Facebook has released their IPO at $38 USD per share, where it was possible they could have raised up to $16 billion. Aimed at being one of the largest IPOs in history, they didn’t acheive that goal exactly. The share value was up to about $45 quickly, but rolled back to close their first day at $38.23 . They only raised close to $2B, which is respectable, but not a record setter, however they did set a record trading over 460 million shares in the day.
Facebook has over 900 million active users that chat, share photos, discuss hot topics, and display their businesses to the world. The social media tool is seen as a teenager type fad by many, but it turns out that Facebook is an asset in itself due to its size alone. Many people registered for an account when they were teens or young adults, but still have it now 8 years later. As the popularity of the social network grew, so did demographics of who uses it. Many parents and grandparents have accounts now to keep in touch with their family and friends. With so many users from a variety of different demographics, businesses have begun taking advantage of the social media network by communicating to the their communities and increasing awareness and sales. The problem is that there are many who still don’t know how to use Facebook and want to register but are hesitant. People are able to find a Facebook user guide online to walk them through the sign-up process and all the “how to’s. This way it will be easy to keep in touch with friends, and family, as well as your community if you have a business page.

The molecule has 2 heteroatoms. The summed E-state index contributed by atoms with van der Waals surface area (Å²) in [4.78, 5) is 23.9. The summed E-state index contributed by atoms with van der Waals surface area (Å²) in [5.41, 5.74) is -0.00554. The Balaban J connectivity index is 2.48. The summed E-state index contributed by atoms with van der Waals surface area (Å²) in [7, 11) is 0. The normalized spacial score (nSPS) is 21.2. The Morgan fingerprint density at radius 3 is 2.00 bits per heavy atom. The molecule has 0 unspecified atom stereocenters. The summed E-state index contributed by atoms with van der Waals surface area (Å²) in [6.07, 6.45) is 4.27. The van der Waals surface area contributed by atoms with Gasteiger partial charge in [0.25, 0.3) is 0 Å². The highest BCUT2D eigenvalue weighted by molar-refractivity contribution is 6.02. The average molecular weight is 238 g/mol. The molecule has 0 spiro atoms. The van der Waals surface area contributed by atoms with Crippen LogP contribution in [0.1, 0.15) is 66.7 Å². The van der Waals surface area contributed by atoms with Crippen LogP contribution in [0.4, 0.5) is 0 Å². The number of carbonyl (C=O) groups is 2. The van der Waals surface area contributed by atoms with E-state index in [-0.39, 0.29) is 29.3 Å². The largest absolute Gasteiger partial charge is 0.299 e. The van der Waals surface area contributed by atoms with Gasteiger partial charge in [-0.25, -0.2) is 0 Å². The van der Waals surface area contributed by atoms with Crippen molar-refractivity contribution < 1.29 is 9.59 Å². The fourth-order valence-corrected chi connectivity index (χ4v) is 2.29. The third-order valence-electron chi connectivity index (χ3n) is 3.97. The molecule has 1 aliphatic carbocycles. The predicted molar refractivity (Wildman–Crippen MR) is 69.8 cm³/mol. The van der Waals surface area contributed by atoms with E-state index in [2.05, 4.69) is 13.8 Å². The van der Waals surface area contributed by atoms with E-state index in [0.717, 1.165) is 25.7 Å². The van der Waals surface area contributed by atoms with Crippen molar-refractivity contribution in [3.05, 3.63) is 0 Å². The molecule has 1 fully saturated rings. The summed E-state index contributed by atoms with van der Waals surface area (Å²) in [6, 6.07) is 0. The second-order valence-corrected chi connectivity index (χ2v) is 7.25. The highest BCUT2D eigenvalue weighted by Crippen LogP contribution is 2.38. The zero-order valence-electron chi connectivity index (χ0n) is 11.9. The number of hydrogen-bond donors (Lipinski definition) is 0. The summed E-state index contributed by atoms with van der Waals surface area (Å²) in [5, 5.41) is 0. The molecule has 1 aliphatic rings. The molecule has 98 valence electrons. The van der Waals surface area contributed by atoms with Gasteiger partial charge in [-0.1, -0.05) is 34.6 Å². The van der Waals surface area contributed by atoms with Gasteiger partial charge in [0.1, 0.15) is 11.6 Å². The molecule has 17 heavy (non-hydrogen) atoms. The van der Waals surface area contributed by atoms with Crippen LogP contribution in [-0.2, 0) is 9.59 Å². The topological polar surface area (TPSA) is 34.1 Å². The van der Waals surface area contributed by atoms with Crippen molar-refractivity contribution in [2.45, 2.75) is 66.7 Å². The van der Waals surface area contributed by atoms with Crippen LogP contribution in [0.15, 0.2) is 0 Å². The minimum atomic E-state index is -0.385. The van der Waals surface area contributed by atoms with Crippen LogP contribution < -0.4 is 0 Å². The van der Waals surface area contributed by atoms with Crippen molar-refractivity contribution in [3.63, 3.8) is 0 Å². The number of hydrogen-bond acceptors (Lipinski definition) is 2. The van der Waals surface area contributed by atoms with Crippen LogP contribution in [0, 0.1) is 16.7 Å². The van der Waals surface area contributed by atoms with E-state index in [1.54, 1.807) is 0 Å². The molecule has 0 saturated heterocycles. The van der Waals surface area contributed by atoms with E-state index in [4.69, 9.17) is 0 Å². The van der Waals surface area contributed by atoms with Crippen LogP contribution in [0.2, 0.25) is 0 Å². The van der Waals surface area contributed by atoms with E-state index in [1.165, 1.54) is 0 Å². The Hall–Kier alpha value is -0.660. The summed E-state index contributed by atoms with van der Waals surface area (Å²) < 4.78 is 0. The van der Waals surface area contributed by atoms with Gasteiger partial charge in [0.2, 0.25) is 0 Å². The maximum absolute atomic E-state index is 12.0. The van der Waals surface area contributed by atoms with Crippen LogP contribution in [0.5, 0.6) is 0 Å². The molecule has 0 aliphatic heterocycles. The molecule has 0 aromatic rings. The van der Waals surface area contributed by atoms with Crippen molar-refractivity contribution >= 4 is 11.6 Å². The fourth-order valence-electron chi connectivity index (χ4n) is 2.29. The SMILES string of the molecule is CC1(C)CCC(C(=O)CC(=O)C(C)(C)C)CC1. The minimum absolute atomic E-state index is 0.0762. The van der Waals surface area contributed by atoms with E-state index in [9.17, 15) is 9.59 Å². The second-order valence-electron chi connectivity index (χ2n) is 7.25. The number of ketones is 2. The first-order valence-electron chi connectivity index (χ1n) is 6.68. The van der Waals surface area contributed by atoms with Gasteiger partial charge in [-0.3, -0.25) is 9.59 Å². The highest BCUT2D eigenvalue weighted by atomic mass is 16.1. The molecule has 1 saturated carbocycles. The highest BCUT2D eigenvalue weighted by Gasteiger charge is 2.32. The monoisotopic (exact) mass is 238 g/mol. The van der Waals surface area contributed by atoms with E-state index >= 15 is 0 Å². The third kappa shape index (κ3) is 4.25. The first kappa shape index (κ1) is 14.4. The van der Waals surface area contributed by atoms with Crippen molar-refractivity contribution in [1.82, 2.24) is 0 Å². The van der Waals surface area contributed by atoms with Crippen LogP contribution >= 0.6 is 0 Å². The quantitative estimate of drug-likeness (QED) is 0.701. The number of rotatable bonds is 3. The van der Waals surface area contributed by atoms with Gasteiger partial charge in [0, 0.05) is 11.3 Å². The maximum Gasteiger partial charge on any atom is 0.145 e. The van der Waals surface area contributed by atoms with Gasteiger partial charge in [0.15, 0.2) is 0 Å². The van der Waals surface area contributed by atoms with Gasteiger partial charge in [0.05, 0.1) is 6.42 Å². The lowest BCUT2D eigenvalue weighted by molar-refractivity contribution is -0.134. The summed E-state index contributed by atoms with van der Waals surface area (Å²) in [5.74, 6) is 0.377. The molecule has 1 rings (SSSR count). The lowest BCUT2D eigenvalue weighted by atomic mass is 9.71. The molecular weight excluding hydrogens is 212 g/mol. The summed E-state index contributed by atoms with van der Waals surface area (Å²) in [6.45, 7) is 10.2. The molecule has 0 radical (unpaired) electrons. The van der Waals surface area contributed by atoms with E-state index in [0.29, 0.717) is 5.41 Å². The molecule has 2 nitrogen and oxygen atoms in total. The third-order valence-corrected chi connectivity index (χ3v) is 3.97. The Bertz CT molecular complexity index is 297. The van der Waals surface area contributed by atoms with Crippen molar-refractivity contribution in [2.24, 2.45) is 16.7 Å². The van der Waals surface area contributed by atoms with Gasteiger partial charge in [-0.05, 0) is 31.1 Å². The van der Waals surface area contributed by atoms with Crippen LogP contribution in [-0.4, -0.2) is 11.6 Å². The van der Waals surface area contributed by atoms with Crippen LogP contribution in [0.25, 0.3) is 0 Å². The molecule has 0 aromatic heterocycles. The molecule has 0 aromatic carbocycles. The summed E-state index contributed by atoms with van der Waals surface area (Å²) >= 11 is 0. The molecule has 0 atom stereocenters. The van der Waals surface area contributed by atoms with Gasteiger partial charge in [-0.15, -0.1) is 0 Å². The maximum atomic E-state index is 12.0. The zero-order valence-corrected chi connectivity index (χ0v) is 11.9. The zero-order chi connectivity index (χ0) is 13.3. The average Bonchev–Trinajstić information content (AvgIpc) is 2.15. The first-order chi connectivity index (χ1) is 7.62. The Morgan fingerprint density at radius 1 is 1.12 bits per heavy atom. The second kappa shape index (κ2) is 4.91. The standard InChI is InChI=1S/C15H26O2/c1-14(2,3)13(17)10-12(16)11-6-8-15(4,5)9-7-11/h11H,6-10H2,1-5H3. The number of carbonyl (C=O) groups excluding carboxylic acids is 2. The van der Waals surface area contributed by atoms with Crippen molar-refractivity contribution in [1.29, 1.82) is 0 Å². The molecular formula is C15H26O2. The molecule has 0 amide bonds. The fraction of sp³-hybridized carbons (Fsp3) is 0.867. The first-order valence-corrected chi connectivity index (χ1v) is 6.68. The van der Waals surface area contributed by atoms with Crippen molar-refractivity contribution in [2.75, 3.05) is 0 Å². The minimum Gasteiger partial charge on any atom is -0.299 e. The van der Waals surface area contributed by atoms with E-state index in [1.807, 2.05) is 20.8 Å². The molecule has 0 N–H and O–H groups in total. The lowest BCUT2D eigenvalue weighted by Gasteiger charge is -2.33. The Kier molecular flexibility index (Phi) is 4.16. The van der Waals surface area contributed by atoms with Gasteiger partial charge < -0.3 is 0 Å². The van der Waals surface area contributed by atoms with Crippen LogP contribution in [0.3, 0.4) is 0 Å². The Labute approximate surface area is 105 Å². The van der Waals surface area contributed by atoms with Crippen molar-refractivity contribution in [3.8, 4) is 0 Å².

But will Facebook remain on top for long? It looks like, yes, it will. A number of critics believe that the company has begun their decent, making room for others to take over the number one spot in social networking. Other critics disagree, saying that Facebook will only widen the gap that currently exists. Furthermore, even if their growth is slowing down, Facebook currently has an enormous lead on their competitors, so it looks like they’ll stay in the top position for some time to come. The question is, what will the company do with the IPO funds they have raised? The next year looks like it will be crucial for Facebook to whether they continue to dominate, or whether they slow enough for others to profit. What do you think they’ll do with their new capital exactly?